China’s Indian Ocean strategy


It is commonly acknowledged that China is the nation that presents the greatest challenge to the US as a geostrategic power. But while the US has chosen to go the route of displaying military muscle to preserve its dominance, China has quietly set about building friendships with nations by helping them with large development projects.

As this report from Stratfor says, one of their major projects is to build massive modern ports for the shipment of cargo and one of them is in the town of Hambantota on the southern tip of Sri Lanka, which occupies a key position in East-West trade shipping routes.

So while the Chinese build ports for other countries, we bomb countries with drones. Which policy is more likely to create friends and allies?

Comments

  1. Didaktylos says

    One of the things the Chinese worked out long ago is that a huge empire built on conquest is actually more trouble than it’s worth.

  2. Pen says

    Didn’t the British do it that way too? Not in America, I mean but in the east? I wouldn’t call the results commendable though.

  3. Flying Fox says

    China is flexing its own military muscle, in the South China Sea and East China sea. You’ll hear more about that over the years, just wait. That’s the natural limit of their military reach for now. At the same time, the US DOES have friendship operations of its own, and we’ve been at it a lot longer than China.

  4. Hannu says

    The Chinese elites realize what’s best for them. They don’t need an external enemy to justify their hold onto power, they’re already in power and there’s no elections.

    Chinese elites want more stuff and more power because personal prestige is what every ruler wants because they’re already on the top of the material world where they can have anything else they want. War itself doesn’t give what they want. More trade, industrialism and development of the military does.

  5. mnb0 says

    “So while the Chinese build ports”
    They invest in Suriname too: construct roads, want to begin a palm oil plantation. Such a pity that they only use employees from China itself – it’s almost slave labour btw. Surinamese population hardly benefits (it’s nice to have a good road from Moengo to Par’bo, but that’s it). The Surinamese political elite benefits though by means of free travels to China etc.
    So to answer your question: the policy of American and Canadian companies like Suralco (daughter of Alcoa) is likely to create most friends here.

  6. Henry Gale says

    China has no ambition to be a world power. Time and time again they have shown their philosophy is to let countries self govern. It is the US policy of meddling in the affairs of others that China doesn’t understand.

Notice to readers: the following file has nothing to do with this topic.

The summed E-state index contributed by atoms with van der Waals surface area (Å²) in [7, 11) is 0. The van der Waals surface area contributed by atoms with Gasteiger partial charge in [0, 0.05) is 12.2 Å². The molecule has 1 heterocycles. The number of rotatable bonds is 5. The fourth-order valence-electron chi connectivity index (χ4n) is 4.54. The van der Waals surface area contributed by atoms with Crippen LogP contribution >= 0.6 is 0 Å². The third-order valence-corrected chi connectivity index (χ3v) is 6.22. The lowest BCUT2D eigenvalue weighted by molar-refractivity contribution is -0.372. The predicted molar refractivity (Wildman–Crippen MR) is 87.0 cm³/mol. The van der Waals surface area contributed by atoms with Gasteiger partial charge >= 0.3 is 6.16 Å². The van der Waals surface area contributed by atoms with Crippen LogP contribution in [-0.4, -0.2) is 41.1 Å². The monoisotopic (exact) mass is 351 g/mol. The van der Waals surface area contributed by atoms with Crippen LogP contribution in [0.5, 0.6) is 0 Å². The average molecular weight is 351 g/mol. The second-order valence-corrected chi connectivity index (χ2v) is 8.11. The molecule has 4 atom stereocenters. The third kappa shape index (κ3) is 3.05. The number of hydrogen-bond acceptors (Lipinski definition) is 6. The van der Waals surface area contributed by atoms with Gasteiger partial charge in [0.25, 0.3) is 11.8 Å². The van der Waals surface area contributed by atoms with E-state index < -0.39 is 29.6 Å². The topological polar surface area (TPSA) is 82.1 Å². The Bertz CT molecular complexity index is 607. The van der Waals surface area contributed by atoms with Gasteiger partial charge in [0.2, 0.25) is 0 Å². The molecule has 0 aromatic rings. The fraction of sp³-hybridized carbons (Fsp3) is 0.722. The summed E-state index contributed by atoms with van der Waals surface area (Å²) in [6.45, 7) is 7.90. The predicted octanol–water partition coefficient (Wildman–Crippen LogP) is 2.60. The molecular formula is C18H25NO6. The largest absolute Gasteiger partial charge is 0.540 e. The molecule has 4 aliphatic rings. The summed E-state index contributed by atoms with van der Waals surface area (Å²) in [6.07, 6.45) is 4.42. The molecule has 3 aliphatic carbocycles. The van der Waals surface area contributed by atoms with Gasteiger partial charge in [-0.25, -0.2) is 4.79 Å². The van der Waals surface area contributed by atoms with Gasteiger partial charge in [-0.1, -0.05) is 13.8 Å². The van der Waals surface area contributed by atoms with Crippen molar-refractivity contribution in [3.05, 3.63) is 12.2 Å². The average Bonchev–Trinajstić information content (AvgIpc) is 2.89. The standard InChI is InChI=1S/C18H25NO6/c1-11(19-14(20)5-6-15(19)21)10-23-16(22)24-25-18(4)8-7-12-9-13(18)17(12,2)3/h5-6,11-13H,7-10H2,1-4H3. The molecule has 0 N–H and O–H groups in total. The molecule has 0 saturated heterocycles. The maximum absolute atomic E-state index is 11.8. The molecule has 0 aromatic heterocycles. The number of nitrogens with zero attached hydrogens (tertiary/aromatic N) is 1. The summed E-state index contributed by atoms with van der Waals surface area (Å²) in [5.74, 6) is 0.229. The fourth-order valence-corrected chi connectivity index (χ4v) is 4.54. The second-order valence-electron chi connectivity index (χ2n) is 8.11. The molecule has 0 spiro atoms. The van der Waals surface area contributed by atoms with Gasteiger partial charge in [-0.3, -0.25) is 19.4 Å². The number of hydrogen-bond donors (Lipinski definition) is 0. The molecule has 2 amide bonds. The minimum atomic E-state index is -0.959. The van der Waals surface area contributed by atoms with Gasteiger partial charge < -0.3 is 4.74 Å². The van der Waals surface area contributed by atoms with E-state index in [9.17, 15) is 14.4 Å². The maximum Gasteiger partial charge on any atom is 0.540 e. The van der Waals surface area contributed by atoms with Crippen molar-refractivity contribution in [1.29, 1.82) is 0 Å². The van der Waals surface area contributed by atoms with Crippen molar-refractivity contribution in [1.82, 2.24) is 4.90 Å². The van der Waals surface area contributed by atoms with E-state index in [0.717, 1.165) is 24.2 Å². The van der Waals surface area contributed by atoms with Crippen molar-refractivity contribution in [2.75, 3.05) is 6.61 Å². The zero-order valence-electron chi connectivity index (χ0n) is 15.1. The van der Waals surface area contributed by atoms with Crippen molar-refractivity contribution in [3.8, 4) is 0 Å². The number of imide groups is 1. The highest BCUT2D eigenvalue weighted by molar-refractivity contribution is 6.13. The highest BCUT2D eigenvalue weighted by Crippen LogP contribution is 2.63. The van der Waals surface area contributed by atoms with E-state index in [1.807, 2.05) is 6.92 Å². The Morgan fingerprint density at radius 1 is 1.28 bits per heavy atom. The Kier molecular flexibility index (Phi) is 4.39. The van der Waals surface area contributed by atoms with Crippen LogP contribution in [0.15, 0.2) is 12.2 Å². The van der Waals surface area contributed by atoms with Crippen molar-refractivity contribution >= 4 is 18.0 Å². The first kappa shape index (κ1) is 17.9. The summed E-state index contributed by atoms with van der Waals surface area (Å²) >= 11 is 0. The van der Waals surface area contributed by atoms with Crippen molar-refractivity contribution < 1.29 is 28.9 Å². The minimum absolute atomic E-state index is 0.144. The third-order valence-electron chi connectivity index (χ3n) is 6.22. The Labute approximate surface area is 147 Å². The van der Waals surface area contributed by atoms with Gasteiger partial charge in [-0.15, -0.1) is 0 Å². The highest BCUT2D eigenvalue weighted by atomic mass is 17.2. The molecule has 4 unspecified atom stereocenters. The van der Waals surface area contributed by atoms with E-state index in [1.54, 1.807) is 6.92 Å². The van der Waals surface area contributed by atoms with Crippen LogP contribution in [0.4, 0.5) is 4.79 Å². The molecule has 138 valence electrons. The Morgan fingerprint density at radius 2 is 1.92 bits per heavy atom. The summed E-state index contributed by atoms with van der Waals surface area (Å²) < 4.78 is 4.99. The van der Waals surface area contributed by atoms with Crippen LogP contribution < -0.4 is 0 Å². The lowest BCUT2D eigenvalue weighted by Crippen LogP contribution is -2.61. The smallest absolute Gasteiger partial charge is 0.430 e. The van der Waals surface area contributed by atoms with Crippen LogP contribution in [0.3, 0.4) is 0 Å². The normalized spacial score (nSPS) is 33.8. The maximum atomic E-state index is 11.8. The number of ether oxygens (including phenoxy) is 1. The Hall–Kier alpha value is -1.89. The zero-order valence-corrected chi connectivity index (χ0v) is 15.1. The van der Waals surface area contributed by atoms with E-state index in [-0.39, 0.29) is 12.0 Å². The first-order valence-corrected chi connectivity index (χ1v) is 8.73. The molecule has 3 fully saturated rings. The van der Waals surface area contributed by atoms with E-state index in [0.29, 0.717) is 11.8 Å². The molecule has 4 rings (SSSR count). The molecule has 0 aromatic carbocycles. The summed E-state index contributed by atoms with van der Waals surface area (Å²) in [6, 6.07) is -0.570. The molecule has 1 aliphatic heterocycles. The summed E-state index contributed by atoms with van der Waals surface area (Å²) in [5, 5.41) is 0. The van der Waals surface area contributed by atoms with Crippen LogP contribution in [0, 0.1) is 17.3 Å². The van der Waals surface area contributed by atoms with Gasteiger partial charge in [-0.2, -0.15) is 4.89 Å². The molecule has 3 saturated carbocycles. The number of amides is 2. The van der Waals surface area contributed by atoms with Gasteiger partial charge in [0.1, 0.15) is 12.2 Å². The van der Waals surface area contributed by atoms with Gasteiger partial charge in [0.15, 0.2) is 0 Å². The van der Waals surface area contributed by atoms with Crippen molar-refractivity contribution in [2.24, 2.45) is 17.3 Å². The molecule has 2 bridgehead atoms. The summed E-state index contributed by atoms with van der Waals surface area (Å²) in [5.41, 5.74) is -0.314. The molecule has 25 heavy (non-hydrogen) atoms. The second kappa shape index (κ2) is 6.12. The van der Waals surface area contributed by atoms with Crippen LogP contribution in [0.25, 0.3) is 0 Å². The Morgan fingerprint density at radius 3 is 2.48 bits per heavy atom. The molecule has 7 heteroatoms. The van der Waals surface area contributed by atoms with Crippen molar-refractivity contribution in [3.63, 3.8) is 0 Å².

This includes Tibet. While I do not agree with China’s methodical cultural genocide of Tibet, for China, it’s one country.

    That said, on the point of building ports, China cares not as to who they align with and they are not doing it for any noble reason. Rather, China intends to keep raw materials flowing to their shores. See China’s role in oil production in Sudan for more examples

  7. steve84 says

    They always backed that up with massive military power though. And they fought several wars to protect their trading interests in Asia (often against the Chinese):
    http://en.wikipedia.org/wiki/Opium_Wars

    Yeah, the British fought two wars over the right to get the Chinese addicted to drugs. The Chinese didn’t have a high demand for other European goods, demanding hard currency instead, so the British needed something to improve their trade balance.

    Or their invasion of Tibet:
    http://en.wikipedia.org/wiki/British_invasion_of_Tibet

  8. davidhart says

    “Time and time again they have shown their philosophy is to let countries self govern. […] While I do not agree with China’s methodical cultural genocide of Tibet, for China, it’s one country. ”

    Well, it strikes me that if China considers China-plus-Tibet to be one country, China is obviously mistaken, given the totally different language, culture and traditions of the Tibetans from the Han Chinese, and their long history of not being part of China. Of course, if the ‘cultural genocide’ succeeds, then there will be a good case for considering them one country – perhaps a good analogy would be Japan with Hokkaido, where the indiginous Ainu people have been almost entirely assimilated – but only as the result of a sustained effort of refusing to let another country self-govern. I don’t think you can plausibly have it both ways here.

  9. lpetrich says

    Seems like Treasure Fleets II, like the original Treasure Fleets of the Ming Dynasty. However, this time it’s more economically sustainable and less trouble domestically.

    I can’t help but think that the original Treasure Fleets were a major blown opportunity for China. If China’s leaders worked out how to keep them going in an economically sustainable manner, China could have been able to maintain its independence, and maybe even colonize Australia, New Zealand, and western North America.

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